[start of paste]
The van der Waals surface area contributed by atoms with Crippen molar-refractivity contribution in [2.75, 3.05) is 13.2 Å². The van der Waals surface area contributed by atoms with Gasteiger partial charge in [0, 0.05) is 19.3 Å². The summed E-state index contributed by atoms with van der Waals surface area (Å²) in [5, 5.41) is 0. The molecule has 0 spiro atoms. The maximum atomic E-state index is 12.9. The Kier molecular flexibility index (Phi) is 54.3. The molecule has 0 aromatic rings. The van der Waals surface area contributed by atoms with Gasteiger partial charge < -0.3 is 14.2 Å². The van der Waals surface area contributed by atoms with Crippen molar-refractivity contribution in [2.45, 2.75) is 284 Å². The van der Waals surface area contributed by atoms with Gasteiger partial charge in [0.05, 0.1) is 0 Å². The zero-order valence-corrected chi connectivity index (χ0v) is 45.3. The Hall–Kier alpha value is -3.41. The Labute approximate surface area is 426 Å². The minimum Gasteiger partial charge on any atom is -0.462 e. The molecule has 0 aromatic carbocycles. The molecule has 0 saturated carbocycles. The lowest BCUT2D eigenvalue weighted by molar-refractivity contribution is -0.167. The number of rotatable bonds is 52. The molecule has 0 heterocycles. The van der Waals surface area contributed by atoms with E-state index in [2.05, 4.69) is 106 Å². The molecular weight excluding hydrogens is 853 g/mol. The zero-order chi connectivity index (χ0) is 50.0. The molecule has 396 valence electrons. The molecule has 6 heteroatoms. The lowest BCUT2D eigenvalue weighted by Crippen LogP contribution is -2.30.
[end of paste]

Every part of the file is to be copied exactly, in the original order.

The van der Waals surface area contributed by atoms with Crippen molar-refractivity contribution in [2.75, 3.05) is 13.2 Å². The van der Waals surface area contributed by atoms with Gasteiger partial charge in [0, 0.05) is 19.3 Å². The summed E-state index contributed by atoms with van der Waals surface area (Å²) in [5, 5.41) is 0. The molecule has 0 spiro atoms. The maximum atomic E-state index is 12.9. The Kier molecular flexibility index (Phi) is 54.3. The molecule has 0 aromatic rings. The van der Waals surface area contributed by atoms with Gasteiger partial charge < -0.3 is 14.2 Å². The van der Waals surface area contributed by atoms with Crippen molar-refractivity contribution in [2.45, 2.75) is 284 Å². The van der Waals surface area contributed by atoms with Gasteiger partial charge in [0.05, 0.1) is 0 Å². The zero-order valence-corrected chi connectivity index (χ0v) is 45.3. The Hall–Kier alpha value is -3.41. The Labute approximate surface area is 426 Å². The minimum Gasteiger partial charge on any atom is -0.462 e. The molecule has 0 aromatic carbocycles. The molecule has 0 saturated carbocycles. The lowest BCUT2D eigenvalue weighted by molar-refractivity contribution is -0.167. The number of rotatable bonds is 52. The molecule has 0 heterocycles. The van der Waals surface area contributed by atoms with E-state index in [2.05, 4.69) is 106 Å². The molecular weight excluding hydrogens is 853 g/mol. The zero-order chi connectivity index (χ0) is 50.0. The molecule has 396 valence electrons. The molecule has 6 heteroatoms. The lowest BCUT2D eigenvalue weighted by Crippen LogP contribution is -2.30.